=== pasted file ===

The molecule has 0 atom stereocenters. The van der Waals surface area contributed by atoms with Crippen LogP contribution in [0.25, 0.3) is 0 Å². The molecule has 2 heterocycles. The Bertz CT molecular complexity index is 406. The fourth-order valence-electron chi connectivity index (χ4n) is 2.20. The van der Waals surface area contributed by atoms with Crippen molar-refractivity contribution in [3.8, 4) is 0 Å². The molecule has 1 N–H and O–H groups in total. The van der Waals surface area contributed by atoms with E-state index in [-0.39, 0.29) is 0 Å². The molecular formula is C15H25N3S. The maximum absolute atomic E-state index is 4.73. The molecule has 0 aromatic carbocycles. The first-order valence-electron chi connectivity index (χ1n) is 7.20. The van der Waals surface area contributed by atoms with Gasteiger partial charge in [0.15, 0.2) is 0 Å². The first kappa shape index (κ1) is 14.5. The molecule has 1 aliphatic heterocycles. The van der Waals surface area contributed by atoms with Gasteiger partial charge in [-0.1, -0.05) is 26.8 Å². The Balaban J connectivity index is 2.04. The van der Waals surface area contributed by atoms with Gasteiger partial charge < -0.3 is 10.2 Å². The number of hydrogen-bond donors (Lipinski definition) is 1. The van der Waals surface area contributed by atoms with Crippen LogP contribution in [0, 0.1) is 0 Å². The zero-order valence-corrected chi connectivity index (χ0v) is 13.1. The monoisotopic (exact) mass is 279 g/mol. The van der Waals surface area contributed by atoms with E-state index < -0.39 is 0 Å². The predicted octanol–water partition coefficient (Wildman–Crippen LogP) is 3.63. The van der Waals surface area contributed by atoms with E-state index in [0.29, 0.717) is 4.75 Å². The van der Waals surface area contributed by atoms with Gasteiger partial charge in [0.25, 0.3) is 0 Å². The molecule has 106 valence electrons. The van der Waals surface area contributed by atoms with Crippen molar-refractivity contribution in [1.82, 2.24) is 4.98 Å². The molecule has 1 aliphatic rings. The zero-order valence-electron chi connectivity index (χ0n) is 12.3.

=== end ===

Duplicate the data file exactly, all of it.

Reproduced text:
The molecule has 0 atom stereocenters. The van der Waals surface area contributed by atoms with Crippen LogP contribution in [0.25, 0.3) is 0 Å². The molecule has 2 heterocycles. The Bertz CT molecular complexity index is 406. The fourth-order valence-electron chi connectivity index (χ4n) is 2.20. The van der Waals surface area contributed by atoms with Crippen molar-refractivity contribution in [3.8, 4) is 0 Å². The molecule has 1 N–H and O–H groups in total. The van der Waals surface area contributed by atoms with E-state index in [-0.39, 0.29) is 0 Å². The molecular formula is C15H25N3S. The maximum absolute atomic E-state index is 4.73. The molecule has 0 aromatic carbocycles. The first-order valence-electron chi connectivity index (χ1n) is 7.20. The van der Waals surface area contributed by atoms with Gasteiger partial charge in [0.15, 0.2) is 0 Å². The first kappa shape index (κ1) is 14.5. The molecule has 1 aliphatic heterocycles. The van der Waals surface area contributed by atoms with Gasteiger partial charge in [-0.1, -0.05) is 26.8 Å². The Balaban J connectivity index is 2.04. The van der Waals surface area contributed by atoms with Gasteiger partial charge < -0.3 is 10.2 Å². The number of hydrogen-bond donors (Lipinski definition) is 1. The van der Waals surface area contributed by atoms with Crippen LogP contribution in [0, 0.1) is 0 Å². The zero-order valence-corrected chi connectivity index (χ0v) is 13.1. The monoisotopic (exact) mass is 279 g/mol. The van der Waals surface area contributed by atoms with E-state index < -0.39 is 0 Å². The predicted octanol–water partition coefficient (Wildman–Crippen LogP) is 3.63. The van der Waals surface area contributed by atoms with E-state index in [0.29, 0.717) is 4.75 Å². The van der Waals surface area contributed by atoms with Gasteiger partial charge in [0.25, 0.3) is 0 Å². The molecule has 106 valence electrons. The van der Waals surface area contributed by atoms with Crippen molar-refractivity contribution in [1.82, 2.24) is 4.98 Å². The molecule has 1 aliphatic rings. The zero-order valence-electron chi connectivity index (χ0n) is 12.3.